Although there is currently no indication that the reishi beetle has established wild populations in the US, many species of its preferred host fungus Ganoderma—including a native American variety of G. lucidum—are present in our forests, and potentially could be colonized by beetles invading on imported fungi. Indeed, the reishi beetle has now become established on wild Ganoderma in Europe and South America, and has been observed living on Asian G. lucidum imports in Los Angeles in the United States.
Whether the Cis beetles living in my Chinatown specimen are actually the reishi beetle (as opposed to one of its close relatives) is uncertain. I’ve been inspecting the critters under the microscope and they do share some key characteristics with the reishi beetle. For example, like the reishi beetle, the male Cis beetles in my Chinatown sample have two little horns on the pronotum (the part of the beetle just behind the head) as well as four smaller horns on the front of the head above the mouthparts (see photo below). In addition, the Chinatown Cisbeetles (and the reishi beetle) appear to have an unusually broad pronotum that distinguishes them from many of their relatives.
Regardless of whether any of my Chinatown beetles are indeed the fast-spreading reishi beetle, there is a high likelihood that they “hitchhiked” with my Ganoderma specimen overseas to the markets of New York City. Legally, mushrooms that show much sign of insect infestation are restricted from import by the US government. However, in practice even the most stringent regulations only slow the introduction of foreign species by commercial trade. Every ship, especially those carrying potentially edible things (fruits, vegetables, mushrooms, or even wood), is an unintentional ark of life, and every market the point at which the denizens of such arks disembark.
Here, we come to recognize one of the major ecological impacts of cities on our wilder ecosystems. As the centers of international trade, large urban areas are the primary destination of such imports. In this way, cities have become the major gateways for the entrance of new species into our native ecosystems. To the extent that such introductions can shape ecological systems on a broad geographic scale, cities may have the widest impact on our wildernesses. Although most of the species that arrive in cities do not become established or have little impact (innocuous beetles falling out of mushrooms onto the thankless cement), a small percentage may become serious invasive species—even to the point of environmental or economic disaster. Perhaps the best example of this is the chestnut blight fungus, first reported within the United States in New York City in the early 1900s. This fungus did not stay within the confines of the city for long. Instead, it spread into the most remote corners of our eastern forests, extirpating the American chestnut (the dominant tree species in many parts of eastern North America) from the forest canopy in less than thirty years.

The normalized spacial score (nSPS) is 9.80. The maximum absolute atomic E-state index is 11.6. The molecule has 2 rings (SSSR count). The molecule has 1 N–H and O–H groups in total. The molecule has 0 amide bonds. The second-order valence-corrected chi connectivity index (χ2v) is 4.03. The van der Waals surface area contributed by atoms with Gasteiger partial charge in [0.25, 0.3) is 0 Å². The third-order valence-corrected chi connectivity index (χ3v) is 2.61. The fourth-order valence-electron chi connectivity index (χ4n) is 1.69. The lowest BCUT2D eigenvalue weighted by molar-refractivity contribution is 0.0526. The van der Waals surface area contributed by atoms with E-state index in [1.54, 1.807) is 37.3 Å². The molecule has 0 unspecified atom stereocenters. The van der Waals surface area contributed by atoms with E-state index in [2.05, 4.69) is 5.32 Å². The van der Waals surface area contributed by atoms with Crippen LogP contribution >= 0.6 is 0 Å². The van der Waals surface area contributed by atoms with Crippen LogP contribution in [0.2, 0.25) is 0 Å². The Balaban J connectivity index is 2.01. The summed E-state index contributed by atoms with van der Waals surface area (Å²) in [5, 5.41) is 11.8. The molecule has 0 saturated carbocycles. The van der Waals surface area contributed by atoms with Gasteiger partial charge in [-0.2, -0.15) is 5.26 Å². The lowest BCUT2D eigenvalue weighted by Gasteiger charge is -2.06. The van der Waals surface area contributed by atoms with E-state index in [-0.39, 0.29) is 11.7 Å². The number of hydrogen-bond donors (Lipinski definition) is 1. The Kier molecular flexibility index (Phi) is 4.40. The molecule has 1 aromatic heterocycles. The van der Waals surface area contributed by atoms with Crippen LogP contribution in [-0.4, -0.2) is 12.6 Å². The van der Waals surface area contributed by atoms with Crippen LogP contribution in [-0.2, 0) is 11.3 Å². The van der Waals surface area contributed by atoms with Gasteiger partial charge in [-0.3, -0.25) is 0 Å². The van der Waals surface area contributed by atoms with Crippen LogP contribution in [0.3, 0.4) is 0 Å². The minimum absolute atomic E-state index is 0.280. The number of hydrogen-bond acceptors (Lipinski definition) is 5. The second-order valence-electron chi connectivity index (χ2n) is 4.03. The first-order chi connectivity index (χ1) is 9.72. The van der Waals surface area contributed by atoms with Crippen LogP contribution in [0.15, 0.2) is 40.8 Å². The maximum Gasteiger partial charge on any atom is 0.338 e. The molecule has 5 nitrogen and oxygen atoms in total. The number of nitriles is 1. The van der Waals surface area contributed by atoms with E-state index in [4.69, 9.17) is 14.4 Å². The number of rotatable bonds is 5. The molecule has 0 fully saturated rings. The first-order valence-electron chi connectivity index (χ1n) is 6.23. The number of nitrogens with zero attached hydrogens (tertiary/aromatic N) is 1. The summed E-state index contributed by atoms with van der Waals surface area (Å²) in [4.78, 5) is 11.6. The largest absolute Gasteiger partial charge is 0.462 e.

I must admit that I still enjoy watching my collection of tiny ciid beetles (now safely contained in a vial) as they continue to feed and thrive on bits of their exotic big-city fungus. However, at the same time these beetles are a sad reminder of the ease and frequency by which our urban trade routes transport foreign (and sometimes invasive) species far from their native ranges. We often think of cities as being wholly removed from the wilder areas of our country; however, where introduced species are concerned, these jungles of cement and industry are among the wildest places, the humble ground from which many new and often tragic stories begin.
Mary Jane Epps is an ecologist and entomologist interested in community ecology and species interactions. She’s excited to be working on the ecology of beetle communities in our homes, as well as the role of beetles as vectors of microbial diversity in indoor environments. When not looking for beetles, she also enjoys playing fiddle and banjo, mushroom hunting, and exploring all things related to natural history!